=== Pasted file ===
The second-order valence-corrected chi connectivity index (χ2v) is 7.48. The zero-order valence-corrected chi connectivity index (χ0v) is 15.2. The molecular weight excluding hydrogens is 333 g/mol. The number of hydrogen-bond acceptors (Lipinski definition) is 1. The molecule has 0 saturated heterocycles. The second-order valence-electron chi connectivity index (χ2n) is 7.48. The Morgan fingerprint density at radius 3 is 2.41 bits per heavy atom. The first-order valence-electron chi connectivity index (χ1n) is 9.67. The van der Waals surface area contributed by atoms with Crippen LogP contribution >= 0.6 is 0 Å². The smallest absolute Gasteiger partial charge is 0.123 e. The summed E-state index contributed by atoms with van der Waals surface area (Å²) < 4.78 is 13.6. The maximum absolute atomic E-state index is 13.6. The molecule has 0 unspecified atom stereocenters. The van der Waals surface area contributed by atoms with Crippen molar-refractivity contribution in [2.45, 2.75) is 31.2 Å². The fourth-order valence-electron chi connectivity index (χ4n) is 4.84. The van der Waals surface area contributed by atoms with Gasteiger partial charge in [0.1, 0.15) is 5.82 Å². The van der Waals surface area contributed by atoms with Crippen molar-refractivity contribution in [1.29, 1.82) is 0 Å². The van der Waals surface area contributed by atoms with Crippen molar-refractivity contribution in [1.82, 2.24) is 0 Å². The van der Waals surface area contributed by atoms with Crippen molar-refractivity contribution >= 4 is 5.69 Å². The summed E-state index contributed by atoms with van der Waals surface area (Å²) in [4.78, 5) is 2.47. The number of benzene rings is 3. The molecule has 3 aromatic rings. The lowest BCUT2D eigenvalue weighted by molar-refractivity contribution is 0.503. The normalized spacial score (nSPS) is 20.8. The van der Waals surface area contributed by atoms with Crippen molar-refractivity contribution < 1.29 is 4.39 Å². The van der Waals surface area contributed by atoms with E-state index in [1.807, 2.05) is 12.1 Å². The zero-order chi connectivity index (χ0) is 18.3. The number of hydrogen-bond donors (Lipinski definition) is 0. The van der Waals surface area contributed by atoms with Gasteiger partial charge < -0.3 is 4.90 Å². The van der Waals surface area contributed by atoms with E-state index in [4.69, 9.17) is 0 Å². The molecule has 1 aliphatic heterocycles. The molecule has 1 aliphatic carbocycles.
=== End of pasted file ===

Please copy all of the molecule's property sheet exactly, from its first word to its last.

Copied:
The second-order valence-corrected chi connectivity index (χ2v) is 7.48. The zero-order valence-corrected chi connectivity index (χ0v) is 15.2. The molecular weight excluding hydrogens is 333 g/mol. The number of hydrogen-bond acceptors (Lipinski definition) is 1. The molecule has 0 saturated heterocycles. The second-order valence-electron chi connectivity index (χ2n) is 7.48. The Morgan fingerprint density at radius 3 is 2.41 bits per heavy atom. The first-order valence-electron chi connectivity index (χ1n) is 9.67. The van der Waals surface area contributed by atoms with Crippen LogP contribution >= 0.6 is 0 Å². The smallest absolute Gasteiger partial charge is 0.123 e. The summed E-state index contributed by atoms with van der Waals surface area (Å²) < 4.78 is 13.6. The maximum absolute atomic E-state index is 13.6. The molecule has 0 unspecified atom stereocenters. The van der Waals surface area contributed by atoms with Crippen molar-refractivity contribution in [2.45, 2.75) is 31.2 Å². The fourth-order valence-electron chi connectivity index (χ4n) is 4.84. The van der Waals surface area contributed by atoms with Gasteiger partial charge in [0.1, 0.15) is 5.82 Å². The van der Waals surface area contributed by atoms with Crippen molar-refractivity contribution in [1.29, 1.82) is 0 Å². The van der Waals surface area contributed by atoms with Crippen molar-refractivity contribution in [1.82, 2.24) is 0 Å². The van der Waals surface area contributed by atoms with Crippen molar-refractivity contribution >= 4 is 5.69 Å². The summed E-state index contributed by atoms with van der Waals surface area (Å²) in [4.78, 5) is 2.47. The number of benzene rings is 3. The molecule has 3 aromatic rings. The lowest BCUT2D eigenvalue weighted by molar-refractivity contribution is 0.503. The normalized spacial score (nSPS) is 20.8. The van der Waals surface area contributed by atoms with Crippen molar-refractivity contribution < 1.29 is 4.39 Å². The van der Waals surface area contributed by atoms with E-state index in [1.807, 2.05) is 12.1 Å². The zero-order chi connectivity index (χ0) is 18.3. The number of hydrogen-bond donors (Lipinski definition) is 0. The van der Waals surface area contributed by atoms with Gasteiger partial charge < -0.3 is 4.90 Å². The van der Waals surface area contributed by atoms with E-state index in [4.69, 9.17) is 0 Å². The molecule has 1 aliphatic heterocycles. The molecule has 1 aliphatic carbocycles.